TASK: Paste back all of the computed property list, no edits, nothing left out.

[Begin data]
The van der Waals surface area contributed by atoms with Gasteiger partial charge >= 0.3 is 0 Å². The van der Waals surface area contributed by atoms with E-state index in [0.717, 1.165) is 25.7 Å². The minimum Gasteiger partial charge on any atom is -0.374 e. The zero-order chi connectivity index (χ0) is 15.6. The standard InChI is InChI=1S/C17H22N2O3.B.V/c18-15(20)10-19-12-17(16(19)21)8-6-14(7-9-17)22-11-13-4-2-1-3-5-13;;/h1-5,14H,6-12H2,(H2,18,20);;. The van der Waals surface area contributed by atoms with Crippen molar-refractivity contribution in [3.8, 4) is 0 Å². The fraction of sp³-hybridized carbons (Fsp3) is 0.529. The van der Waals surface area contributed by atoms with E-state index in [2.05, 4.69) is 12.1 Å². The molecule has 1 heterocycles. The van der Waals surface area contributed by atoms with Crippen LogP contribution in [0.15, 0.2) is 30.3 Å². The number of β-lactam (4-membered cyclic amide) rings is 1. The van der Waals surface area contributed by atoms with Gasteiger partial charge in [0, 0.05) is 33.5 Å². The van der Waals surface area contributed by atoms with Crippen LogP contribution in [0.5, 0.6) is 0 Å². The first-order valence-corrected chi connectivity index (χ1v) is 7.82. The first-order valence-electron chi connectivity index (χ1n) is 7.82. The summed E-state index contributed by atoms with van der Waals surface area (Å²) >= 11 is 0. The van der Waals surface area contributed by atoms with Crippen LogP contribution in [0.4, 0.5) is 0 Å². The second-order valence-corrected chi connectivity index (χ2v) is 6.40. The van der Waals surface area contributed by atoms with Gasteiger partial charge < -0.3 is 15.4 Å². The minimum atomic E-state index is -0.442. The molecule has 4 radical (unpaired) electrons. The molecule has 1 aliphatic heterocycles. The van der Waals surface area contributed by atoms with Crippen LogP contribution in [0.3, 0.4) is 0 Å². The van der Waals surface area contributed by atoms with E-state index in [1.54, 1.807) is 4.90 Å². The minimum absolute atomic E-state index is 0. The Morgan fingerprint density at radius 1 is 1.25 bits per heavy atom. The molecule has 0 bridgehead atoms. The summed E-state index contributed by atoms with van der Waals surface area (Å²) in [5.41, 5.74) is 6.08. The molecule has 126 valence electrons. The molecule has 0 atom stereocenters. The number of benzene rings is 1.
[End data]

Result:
The van der Waals surface area contributed by atoms with Gasteiger partial charge >= 0.3 is 0 Å². The van der Waals surface area contributed by atoms with E-state index in [0.717, 1.165) is 25.7 Å². The minimum Gasteiger partial charge on any atom is -0.374 e. The zero-order chi connectivity index (χ0) is 15.6. The standard InChI is InChI=1S/C17H22N2O3.B.V/c18-15(20)10-19-12-17(16(19)21)8-6-14(7-9-17)22-11-13-4-2-1-3-5-13;;/h1-5,14H,6-12H2,(H2,18,20);;. The van der Waals surface area contributed by atoms with Crippen molar-refractivity contribution in [3.8, 4) is 0 Å². The fraction of sp³-hybridized carbons (Fsp3) is 0.529. The van der Waals surface area contributed by atoms with E-state index in [2.05, 4.69) is 12.1 Å². The molecule has 1 heterocycles. The van der Waals surface area contributed by atoms with Crippen LogP contribution in [0.15, 0.2) is 30.3 Å². The number of β-lactam (4-membered cyclic amide) rings is 1. The van der Waals surface area contributed by atoms with Gasteiger partial charge in [0, 0.05) is 33.5 Å². The van der Waals surface area contributed by atoms with Crippen LogP contribution in [0.5, 0.6) is 0 Å². The first-order valence-corrected chi connectivity index (χ1v) is 7.82. The first-order valence-electron chi connectivity index (χ1n) is 7.82. The summed E-state index contributed by atoms with van der Waals surface area (Å²) >= 11 is 0. The van der Waals surface area contributed by atoms with Crippen LogP contribution in [0.4, 0.5) is 0 Å². The second-order valence-corrected chi connectivity index (χ2v) is 6.40. The van der Waals surface area contributed by atoms with Gasteiger partial charge < -0.3 is 15.4 Å². The minimum atomic E-state index is -0.442. The molecule has 4 radical (unpaired) electrons. The molecule has 1 aliphatic heterocycles. The van der Waals surface area contributed by atoms with Crippen LogP contribution in [0.3, 0.4) is 0 Å². The van der Waals surface area contributed by atoms with E-state index in [1.54, 1.807) is 4.90 Å². The minimum absolute atomic E-state index is 0. The Morgan fingerprint density at radius 1 is 1.25 bits per heavy atom. The molecule has 0 bridgehead atoms. The summed E-state index contributed by atoms with van der Waals surface area (Å²) in [5.41, 5.74) is 6.08. The molecule has 126 valence electrons. The molecule has 0 atom stereocenters. The number of benzene rings is 1.